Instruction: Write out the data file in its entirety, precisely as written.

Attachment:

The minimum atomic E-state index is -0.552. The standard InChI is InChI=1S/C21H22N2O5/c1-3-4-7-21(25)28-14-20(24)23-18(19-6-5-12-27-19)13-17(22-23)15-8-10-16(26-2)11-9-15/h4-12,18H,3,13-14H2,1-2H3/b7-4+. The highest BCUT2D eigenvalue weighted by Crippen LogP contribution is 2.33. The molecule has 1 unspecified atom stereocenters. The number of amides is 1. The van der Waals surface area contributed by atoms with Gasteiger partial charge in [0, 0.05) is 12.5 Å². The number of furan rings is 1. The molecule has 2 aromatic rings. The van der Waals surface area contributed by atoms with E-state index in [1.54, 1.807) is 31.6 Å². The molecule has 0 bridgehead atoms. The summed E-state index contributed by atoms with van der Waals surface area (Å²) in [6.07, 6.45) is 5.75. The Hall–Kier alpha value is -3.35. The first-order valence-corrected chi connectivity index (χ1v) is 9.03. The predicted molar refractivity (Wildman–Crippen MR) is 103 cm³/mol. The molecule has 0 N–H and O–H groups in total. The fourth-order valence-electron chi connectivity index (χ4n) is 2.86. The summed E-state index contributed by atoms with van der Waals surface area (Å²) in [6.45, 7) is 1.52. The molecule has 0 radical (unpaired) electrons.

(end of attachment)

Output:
The minimum atomic E-state index is -0.552. The standard InChI is InChI=1S/C21H22N2O5/c1-3-4-7-21(25)28-14-20(24)23-18(19-6-5-12-27-19)13-17(22-23)15-8-10-16(26-2)11-9-15/h4-12,18H,3,13-14H2,1-2H3/b7-4+. The highest BCUT2D eigenvalue weighted by Crippen LogP contribution is 2.33. The molecule has 1 unspecified atom stereocenters. The number of amides is 1. The van der Waals surface area contributed by atoms with Gasteiger partial charge in [0, 0.05) is 12.5 Å². The number of furan rings is 1. The molecule has 2 aromatic rings. The van der Waals surface area contributed by atoms with E-state index in [1.54, 1.807) is 31.6 Å². The molecule has 0 bridgehead atoms. The summed E-state index contributed by atoms with van der Waals surface area (Å²) in [6.07, 6.45) is 5.75. The Hall–Kier alpha value is -3.35. The first-order valence-corrected chi connectivity index (χ1v) is 9.03. The predicted molar refractivity (Wildman–Crippen MR) is 103 cm³/mol. The molecule has 0 N–H and O–H groups in total. The fourth-order valence-electron chi connectivity index (χ4n) is 2.86. The summed E-state index contributed by atoms with van der Waals surface area (Å²) in [6.45, 7) is 1.52. The molecule has 0 radical (unpaired) electrons.